By DEUCE NIVEN
Though Horry County recorded 11 new COVID-19 cases Saturday, the Loris Zip Code saw an increase of 18, conflicting data from a state website said.
Columbus County reported five residents newly confirmed as infected with the coronavirus Saturday, a day after some salons and restaurants re-opened under Gov. Roy Cooper’s Safer at Home Reopening order for North Carolina.
This post will cover these topics and may be updated:
- Horry COVID cases soar by 26
- Five new COVID cases in Columbus
- More gown sewing volunteers sought
Loris Zip Code records 18 new COVID cases
COVID-19 confirmed cases in Loris increased by 18 on Saturday, though Horry County’s case total only climbed by 11, conflicting South Carolina Department of Health and Environmental Control data showed Saturday.
The discrepancy appeared related to timing differences between Zip Code totals and overall county totals released on the state agency’s website.
Zip Code data showed Loris with 72 cases, up from 54 that showed on Thursday and Friday. Green Sea remained at five confirmed COVID-19 cases, while the Horry County case count climbed to 371, with 11 people newly diagnosed with the coronavirus Saturday.
Statewide there have been 9,895 positive tests returned for COVID-19 in South Carolina, up by 248 from Friday; with 425 related deaths, that number up by six from Friday.
Five new cases in Columbus
A modest increase of five COVID-19 confirmed cases in Columbus County came as North Carolina recorded its highest one-day number, 1,107.
Columbus County has now recorded 294 coronavirus cases since the pandemic began, with 21 related deaths.
North Carolina’s numbers Saturday prompted concern among state health officials.
“This is a notable and concerning increase,” said NC Department of Health and Human Services Director Dr. Mandy Cowan. “As we head into a holiday weekend, please practice the three Ws – wear a face covering, wait six feet apart, and wash your hands frequently.
“When it comes to our health, we need to work together to protect our families, friends and neighbors.”
Also notable, ten percent of total tests were positive among labs that report both negative and positive tests into the state reporting system, the DHHS news release said. Earlier this week Dr. Cowan said that number had been about seven percent.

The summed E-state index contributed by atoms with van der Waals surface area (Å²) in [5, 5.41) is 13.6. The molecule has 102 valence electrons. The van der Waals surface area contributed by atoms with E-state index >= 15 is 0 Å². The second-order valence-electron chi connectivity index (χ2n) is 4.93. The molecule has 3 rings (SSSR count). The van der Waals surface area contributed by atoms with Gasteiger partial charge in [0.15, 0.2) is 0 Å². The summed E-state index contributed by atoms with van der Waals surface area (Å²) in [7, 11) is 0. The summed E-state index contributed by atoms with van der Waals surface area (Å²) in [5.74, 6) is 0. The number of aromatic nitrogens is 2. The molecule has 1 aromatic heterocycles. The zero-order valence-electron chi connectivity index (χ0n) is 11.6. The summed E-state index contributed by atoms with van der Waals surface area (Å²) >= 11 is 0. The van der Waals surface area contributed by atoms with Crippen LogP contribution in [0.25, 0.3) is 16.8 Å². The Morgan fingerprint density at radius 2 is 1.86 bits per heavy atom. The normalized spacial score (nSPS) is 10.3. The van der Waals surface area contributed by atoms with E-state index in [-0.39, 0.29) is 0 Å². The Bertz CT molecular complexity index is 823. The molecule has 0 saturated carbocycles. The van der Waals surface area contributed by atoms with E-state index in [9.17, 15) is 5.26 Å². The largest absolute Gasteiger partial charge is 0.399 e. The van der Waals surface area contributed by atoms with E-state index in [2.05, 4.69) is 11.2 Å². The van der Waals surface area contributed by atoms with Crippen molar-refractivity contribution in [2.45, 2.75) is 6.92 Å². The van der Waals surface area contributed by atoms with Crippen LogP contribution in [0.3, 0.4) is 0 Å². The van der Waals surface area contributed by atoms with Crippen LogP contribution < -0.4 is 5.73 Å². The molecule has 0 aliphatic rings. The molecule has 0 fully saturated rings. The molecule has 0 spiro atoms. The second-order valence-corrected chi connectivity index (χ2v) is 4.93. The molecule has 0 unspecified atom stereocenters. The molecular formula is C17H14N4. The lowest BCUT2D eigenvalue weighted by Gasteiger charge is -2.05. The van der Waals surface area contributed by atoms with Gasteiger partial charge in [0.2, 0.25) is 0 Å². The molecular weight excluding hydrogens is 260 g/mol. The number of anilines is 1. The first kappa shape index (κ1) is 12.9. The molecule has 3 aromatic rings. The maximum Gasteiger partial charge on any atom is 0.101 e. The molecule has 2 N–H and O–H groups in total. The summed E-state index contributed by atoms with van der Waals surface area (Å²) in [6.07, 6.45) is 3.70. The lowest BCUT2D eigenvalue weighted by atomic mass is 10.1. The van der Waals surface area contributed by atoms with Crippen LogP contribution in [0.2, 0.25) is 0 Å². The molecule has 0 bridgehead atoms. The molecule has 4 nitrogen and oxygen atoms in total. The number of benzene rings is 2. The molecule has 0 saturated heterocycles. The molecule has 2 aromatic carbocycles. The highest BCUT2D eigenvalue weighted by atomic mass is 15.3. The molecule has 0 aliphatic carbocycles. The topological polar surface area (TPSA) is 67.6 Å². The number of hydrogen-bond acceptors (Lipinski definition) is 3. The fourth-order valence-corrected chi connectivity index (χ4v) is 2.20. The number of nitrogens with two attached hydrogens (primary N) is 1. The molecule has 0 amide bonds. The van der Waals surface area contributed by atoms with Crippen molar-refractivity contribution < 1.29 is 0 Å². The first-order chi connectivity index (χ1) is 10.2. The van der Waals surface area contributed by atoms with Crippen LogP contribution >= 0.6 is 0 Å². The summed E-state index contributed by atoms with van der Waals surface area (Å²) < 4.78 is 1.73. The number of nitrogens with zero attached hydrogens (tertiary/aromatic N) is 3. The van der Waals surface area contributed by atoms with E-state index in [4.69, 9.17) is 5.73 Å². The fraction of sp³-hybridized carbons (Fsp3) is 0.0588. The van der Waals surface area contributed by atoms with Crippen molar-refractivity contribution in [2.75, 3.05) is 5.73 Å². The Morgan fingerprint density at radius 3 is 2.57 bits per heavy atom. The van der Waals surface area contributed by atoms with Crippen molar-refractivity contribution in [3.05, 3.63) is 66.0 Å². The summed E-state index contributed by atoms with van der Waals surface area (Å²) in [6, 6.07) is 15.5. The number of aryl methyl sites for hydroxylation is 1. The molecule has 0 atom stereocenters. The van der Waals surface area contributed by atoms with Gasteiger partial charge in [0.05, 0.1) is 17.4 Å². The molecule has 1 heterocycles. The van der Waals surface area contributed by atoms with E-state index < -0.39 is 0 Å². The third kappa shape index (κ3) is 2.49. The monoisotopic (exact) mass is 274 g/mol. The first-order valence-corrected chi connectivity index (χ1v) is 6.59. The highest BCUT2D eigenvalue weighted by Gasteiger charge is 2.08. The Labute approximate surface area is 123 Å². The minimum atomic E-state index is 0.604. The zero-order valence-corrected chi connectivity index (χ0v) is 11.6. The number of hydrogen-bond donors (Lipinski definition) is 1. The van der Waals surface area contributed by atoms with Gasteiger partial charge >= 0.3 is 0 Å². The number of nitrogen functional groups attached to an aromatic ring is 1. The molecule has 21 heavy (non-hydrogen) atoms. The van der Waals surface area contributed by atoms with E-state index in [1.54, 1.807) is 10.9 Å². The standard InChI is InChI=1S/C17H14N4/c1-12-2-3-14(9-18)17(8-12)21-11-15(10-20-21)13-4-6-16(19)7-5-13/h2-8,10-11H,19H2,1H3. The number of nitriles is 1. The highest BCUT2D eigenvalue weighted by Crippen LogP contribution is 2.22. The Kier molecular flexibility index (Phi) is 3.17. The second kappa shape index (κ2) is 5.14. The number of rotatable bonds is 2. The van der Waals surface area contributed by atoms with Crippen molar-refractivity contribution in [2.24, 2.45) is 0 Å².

“NCDHHS epidemiologists are analyzing the data to determine if there were any significant contributing factors,” the news release said.
Statewide there are 22,725 confirmed COVID-19 cases in 100 North Carolina counties Saturday, the DHHS reported. There were 737 North Carolina deaths attributed to COVID-19 Saturday, nine more than Friday; with 589 current hospitalizations, that number up by 22 from the day before.
By Zip Code: Confirmed COVID-19 cases in the Tabor City Zip Code rose by three on Saturday, to 77, DHHS data showed.
Increases of one or two COVID-19 cases were reported in five of Columbus County’s five Zip Codes.
Those reporting two new cases, and their new case count totals, were Fair Bluff, 16; and Chadbourn, 55;. Those reporting one new case, and their case totals were Cerro Gordo, 13; Whiteville, 77; and Lake Waccamaw, 26.
Columbus County Health Department will be providing abbreviated updates related to COVID-19 during the extended Memorial Day weekend, Public Information Officer Daniel Buck said in an e-mail Saturday, with more complete reporting to resume Tuesday.
Salons, restaurant begin to reopen
As the clock struck 5 p.m., Friday some Tabor City businesses newly permitted to offer indoor service did just that, while some others were holding off as North Carolina entered a “modest” phase 2 reopening during the coronavirus pandemic, ordered by Gov. Roy Cooper.
At Style Envy Ashley Manning was cutting South Columbus High senior Joseph Ward’s hair at about 5:30, making sure he was sharp for both the cruise-in downtown later in the evening, and commencement on campus Saturday morning.
Both were wearing masks, a reality both said they could not have envisioned just a few months ago.
“I’m just doing my seniors this evening,” Manning said. “I’ll be doing others tomorrow.”
Restaurants on U.S. 701 Bypass, Dale’s Seafood and Adam’s Seafood, as well as Friendly’s Seafood downtown, appeared to be doing brisk business, though not the normal numbers for a holiday weekend.
Gov. Cooper’s orders allow only 50 percent occupancy for indoor dining at restaurants, and in the early evening that did not appear to be a problem.
At Adam’s, the only one of the locally owned restaurants with an active drive-through window, business was brisk for both dine-in and take-out orders, co-owner Stephanie Carteret said.
Look for continuing coverage on local impacts from the coronavirus COVID-19 outbreak here and in the Tabor-Loris Tribune in print and online.